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400 Day LETS Odyssey
Copyright � James Taris

JAMES TARIS around the World- (2003-4)

The scavenging Straw-necked Ibis.

AUSTRALIA - [QLD] Caboolture, Bribie Island (Wk.1 of 1week)
Week 56 of World Tour

Blue Water Tips

It was a beautiful and sunny winter’s morning. Val, Annette and I had set off early so we could do some sight-seeing before I was due to meet up for lunch with Angie, my Caboolture host.

Our first stop was at the Little Rocky Creek Grinding Grooves, a pre-historic Aboriginal axe grinding site. The creek was barely more than a trickle, so getting across from one side to the other was an easy feat, as we discovered dozens of axe grooves on the smooth flat rock along the riverbank. With the help of Val’s binoculars, I spied a pair of Tawny Frogmouths sitting together on the crook of a eucalyptus branch across the road. And as I marveled at how much more enjoyable bird-watching was with binoculars, a strong wind suddenly developed, sending a 5 foot (1.5 m.) branch out of the tree above me and just missing my head by inches.

Next stop was at the Mary Cairncross Scenic Reserve. A black leather jacketed, and bearded biky gang was just leaving as we arrived. But soon our attention was drawn to the breathtaking view of the Glasshouse Mountains across the valley. Through the haze was a line of magnificent mountain peaks, the highest being Mt. Beerwah at 556 m. The atmosphere was damp and dark as we entered the reserve. Wild bush turkeys strutted amongst the tall rainforest trees and huge vines that dwarfed everything around them. The main attraction being the gigantic parasitic fig trees that twisted up for over 50 m!

Soon we were back on the road again and driving through a typically Queensland rural area with pineapple plantations, custard apple plantations and macadamia nut plantations. The occasional African Tulip trees were always a joy to see with their brilliant large red flowers.

Even though I had my doubts, Val got us to our destination right on time, and soon I was tranferinging my luggage into Angie’s car. It was just after noon, so we all went to a nearby restaurant for lunch. Christine, a friend of Angie’s was there waiting to join us.

The view from the seaside restaurant was beautiful. A lone pelican glided high above the yachts moored in the adjacent marina. And across the water was Bribie Island, our after-lunch destination.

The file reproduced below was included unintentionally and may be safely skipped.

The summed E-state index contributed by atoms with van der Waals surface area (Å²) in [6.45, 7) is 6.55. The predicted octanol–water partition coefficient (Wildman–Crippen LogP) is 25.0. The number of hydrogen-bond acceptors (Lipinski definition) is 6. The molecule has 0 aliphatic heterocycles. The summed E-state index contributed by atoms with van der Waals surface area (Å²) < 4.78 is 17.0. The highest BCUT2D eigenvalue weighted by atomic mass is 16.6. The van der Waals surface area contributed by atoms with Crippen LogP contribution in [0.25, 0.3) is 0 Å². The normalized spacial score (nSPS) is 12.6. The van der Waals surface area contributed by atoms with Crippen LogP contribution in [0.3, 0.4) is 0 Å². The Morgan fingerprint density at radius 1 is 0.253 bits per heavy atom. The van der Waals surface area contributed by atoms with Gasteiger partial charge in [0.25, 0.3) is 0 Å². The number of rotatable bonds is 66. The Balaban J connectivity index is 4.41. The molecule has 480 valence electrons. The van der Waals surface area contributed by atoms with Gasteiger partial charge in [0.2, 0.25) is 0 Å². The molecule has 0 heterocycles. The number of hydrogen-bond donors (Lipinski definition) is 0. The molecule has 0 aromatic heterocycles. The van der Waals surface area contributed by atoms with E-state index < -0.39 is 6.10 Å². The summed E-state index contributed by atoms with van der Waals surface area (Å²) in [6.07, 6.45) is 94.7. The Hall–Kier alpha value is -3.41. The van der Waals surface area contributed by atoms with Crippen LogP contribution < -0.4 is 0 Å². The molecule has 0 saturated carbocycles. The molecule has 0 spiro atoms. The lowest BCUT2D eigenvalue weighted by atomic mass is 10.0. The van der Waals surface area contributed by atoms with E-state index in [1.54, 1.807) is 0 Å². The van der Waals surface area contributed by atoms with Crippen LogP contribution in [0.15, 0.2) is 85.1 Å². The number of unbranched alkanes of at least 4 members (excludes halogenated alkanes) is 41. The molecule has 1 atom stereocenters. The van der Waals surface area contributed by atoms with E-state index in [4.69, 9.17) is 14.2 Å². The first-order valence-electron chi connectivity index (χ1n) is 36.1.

This restaurant will remain forever memorable for a couple of reasons.

Firstly, as we joined the short queue to order our meals, I noticed a large balloon glass on the counter filled with water. A small note at its base asked for tips to be dropped inside, and sure enough, some coins lay at the bottom. Back in Melbourne we usually have shallow dishes near the cash register for customers to place their tips. Maybe at this restaurant they’d had problems with tips disappearing while their staff was busy filling orders. In fact, I’m sure this was the case, because they’d added a little tell-tale ingredient into the water. Blue dye!

My second memory was the birds. I’ve seen sparrows, starlings, pigeons, seagulls and even magpies scavenging off the scraps from finished meals. But I’ve never seen ibis in this role. The Straw Necked Ibis is a waterbird about the size of a chicken but with a long neck and a long, narrow curved beak. So you can imagine the pandemonium when a flock of about 8 of these birds swarm onto an unattended restaurant table. Fortunately the table was on the lawned area outside. Nevertheless, within minutes they had devoured the remains of a basket of chips, prawn shells and, amazingly, even the Morton Bay Bug shells. Basically, they ate everything that could be eaten, and in the process knocked over the basket, bottles, plates and cutlery onto the ground.

Shortly after the fracas, and as a show-stopper, a solitary waiter turned up to collect the debris, as if he’d been waiting all along for the birds to complete their work first!

This article is taken from the ebook,
400-Day LETS Odyssey

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